One recent morning, a memory of the smell of the Cape Cod shoreline seared across me so sharply I almost gasped. Our memories of place can have this effect on us. After decades in the southwestern desert, I still miss the scarlet reds of east coast maple trees in autumn so much that I sometimes want to cry. Such moments are so loaded with the miracle of memory.
I have been thinking a lot recently about the plight of refugees, particularly those fleeing from Syria and the Middle East, and about the dysphoria they must feel at being displaced. Not only are their whole lives turned upside down by war, but they must attempt to forge a new life in a landscape that they cannot perceive as ‘home’. This morning, I see that Nadia Murad has won the Nobel Peace Prize for her work advocating for sex-trafficking victims. Ms. Murad has suffered so much, and is so determined not to abandon the victims in her homeland, so many of whom have faced exile, or worse.
Surviving trauma is an exercise in learning to dwell in foreign land.
The landscapes of childhood safety and belonging are replaced by the grey-brown panorama of not-belonging: fear, insecurity, and anxiety make monotone our environment. As we struggle to heal, one of the most difficult factors is the inability to feel at home in the natural world. My heart is moved by all of those whom trauma has snatched out of their birthright belonging. Metaphor can seem a cheap substitute for the leaves, the earth, the smells and colors of a home now lost. Figurative or literal, this loss is real.
Thinking about Iraq, another side to the suffering comes to mind – the documentary Lioness, by Meg McLagen, about an all-female troop of Army support soldiers deployed in Iraq, there to serve in any way they were needed, and who found themselves under fire in combat long before women were legally allowed in combat. Their story had not been told prior to Ms. McLagen’s work. All of our troops had a very hard time in Iraq. But the men around these women received recognition for their valor, while these women’s story remained hidden. They were not supposed to be where they found themselves. They were erased from the landscape. Finally, their story has been told. In one of the final scenes, the women gather at a reunion, and watch a television documentary that had been made of many firefights in Iraq during their year deployed. They grow silent as they realize that none of these films acknowledges their presence. “We were there,” one woman finally says. Yes, the others nod and murmur. We were there.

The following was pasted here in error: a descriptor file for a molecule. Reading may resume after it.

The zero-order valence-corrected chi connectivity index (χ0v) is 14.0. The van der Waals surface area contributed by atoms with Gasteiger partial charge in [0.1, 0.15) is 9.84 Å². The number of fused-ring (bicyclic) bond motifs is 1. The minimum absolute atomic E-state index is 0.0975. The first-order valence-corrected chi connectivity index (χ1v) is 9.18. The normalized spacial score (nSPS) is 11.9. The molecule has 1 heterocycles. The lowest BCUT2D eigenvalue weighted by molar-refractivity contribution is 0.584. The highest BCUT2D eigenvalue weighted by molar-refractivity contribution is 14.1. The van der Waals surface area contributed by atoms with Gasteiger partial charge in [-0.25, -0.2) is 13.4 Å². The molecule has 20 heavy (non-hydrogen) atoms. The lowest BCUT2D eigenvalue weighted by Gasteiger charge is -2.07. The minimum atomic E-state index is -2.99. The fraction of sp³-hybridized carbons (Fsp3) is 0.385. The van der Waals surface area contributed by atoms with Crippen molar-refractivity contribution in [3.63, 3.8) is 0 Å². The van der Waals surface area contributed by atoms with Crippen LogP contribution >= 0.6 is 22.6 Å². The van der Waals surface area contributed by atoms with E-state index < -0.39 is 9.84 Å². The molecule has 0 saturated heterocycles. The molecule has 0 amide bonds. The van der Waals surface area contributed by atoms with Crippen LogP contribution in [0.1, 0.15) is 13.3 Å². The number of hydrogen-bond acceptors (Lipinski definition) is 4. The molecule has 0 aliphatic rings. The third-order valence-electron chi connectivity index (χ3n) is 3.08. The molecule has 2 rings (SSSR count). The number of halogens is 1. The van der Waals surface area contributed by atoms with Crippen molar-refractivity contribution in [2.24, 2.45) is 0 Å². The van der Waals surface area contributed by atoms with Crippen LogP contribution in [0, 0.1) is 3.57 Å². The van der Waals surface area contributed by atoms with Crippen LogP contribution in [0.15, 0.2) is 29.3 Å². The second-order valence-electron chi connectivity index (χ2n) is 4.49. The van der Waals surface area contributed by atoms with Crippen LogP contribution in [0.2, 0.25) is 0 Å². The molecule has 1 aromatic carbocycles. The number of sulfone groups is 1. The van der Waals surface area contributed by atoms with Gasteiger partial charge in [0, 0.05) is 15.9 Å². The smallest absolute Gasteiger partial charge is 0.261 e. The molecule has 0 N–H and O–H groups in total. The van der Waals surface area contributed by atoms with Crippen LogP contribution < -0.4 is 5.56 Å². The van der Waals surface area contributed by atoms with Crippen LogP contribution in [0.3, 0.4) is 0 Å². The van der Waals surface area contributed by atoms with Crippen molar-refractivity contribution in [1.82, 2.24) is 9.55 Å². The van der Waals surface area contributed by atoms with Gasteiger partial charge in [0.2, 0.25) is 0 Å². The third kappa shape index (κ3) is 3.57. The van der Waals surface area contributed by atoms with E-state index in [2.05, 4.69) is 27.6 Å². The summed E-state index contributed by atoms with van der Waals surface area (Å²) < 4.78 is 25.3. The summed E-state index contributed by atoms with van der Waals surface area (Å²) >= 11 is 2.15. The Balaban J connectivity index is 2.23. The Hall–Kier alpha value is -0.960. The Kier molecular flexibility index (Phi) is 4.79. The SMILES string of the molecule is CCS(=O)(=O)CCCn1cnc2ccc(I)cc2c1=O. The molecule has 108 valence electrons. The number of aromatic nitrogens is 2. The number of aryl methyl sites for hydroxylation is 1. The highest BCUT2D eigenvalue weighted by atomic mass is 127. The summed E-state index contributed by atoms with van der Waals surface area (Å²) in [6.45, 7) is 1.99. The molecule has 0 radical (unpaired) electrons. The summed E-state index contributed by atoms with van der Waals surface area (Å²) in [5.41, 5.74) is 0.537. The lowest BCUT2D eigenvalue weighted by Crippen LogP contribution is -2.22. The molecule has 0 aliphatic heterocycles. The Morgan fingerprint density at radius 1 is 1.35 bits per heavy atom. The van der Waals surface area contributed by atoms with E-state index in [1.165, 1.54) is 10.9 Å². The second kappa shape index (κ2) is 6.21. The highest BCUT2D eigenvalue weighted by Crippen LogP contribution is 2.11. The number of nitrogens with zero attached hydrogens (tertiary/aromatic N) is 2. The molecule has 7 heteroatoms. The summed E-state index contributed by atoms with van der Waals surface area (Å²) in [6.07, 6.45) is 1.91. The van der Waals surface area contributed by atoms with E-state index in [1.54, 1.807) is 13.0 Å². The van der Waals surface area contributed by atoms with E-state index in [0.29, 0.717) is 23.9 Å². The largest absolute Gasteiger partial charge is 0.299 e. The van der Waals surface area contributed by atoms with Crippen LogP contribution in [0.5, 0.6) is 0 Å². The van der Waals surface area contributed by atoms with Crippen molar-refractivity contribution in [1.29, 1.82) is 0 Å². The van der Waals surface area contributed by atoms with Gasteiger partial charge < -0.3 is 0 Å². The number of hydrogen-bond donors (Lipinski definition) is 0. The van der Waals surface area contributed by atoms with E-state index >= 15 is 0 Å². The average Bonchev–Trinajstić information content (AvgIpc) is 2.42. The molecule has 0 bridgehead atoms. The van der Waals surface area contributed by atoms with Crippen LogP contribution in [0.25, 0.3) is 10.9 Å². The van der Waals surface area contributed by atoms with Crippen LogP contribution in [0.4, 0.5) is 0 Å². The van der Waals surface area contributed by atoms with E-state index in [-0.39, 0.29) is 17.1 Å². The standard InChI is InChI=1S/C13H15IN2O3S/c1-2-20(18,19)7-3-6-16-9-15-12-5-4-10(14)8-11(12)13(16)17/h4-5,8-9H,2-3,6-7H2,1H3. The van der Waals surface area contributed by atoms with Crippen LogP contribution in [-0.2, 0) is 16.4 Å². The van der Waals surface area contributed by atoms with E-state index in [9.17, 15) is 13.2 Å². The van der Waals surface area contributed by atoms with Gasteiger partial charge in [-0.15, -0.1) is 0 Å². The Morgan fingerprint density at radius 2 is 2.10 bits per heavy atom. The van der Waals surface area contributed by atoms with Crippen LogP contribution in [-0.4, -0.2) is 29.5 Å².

How can we honor the places of memory, often forever altered by war and trauma?
I think of the scars that are visible in a place – the skyline of Manhattan after 9/11, minus the twin towers, or the bunkers and bomb craters across Europe, now grown over by grass, but forever memorializing a generation whose homes were torn apart by war. The rows of crosses in Arlington, the broken stone rubble of a century-old cottage, all that remains of a Plains family’s long-abandoned homestead.
I believe that we must learn to look upon these forever-altered landscapes not just for what was lost, but for what is there now. We must learn that to look upon the altered landscape is to listen. It is the burden of our human legacy. To hear the story of trauma and ruined lives by viewing the artifacts of human lives and human violence as they are preserved in the land.
The feminist Simone de Beauvoir speaks of the feeling of being uprooting: “I should like to be the landscape which I am contemplating, I should like this sky, this quiet water to think themselves within me,” she writes. We women know so much about birth, and nurturing growth. Would that all these hard-earned lessons could have helped women to thrive and be nourished in their homes? And yet so many have had to ache instead. Let us bear witness.
A place-prayer: “Oh Lord, teach me to look upon and to honor the relics of suffering preserved in the landscape. Teach me to love the signs. Teach me to see the world in a grain of sand, and to rejoice in the midst of suffering.”
Claudia Hauer has a Ph. D. in Classics, and teaches in the liberal arts at St. John’s College and the U. S. Air Force Academy. She had an overwhelming conversion experience five years ago, and is just now learning to tell the story of her faith journey.
This was such a poignant, thoughtful piece. Thank you for writing from your heart. The line, “We must learn that to look upon the altered landscape is to listen. It is the burden of our human legacy.” really struck me. It is when we listen to others’ trauma and when our own trauma is heard, that we seem most human, most caring, and most cared for. Thank you for writing this beautiful piece.
This is incredibly well written. It calls me in and then holds me there. As I bear witness to my trauma I remember the trauma of my sisters. As I navigate the waters of a new move I honor my sisters who have been displaced. Thank you.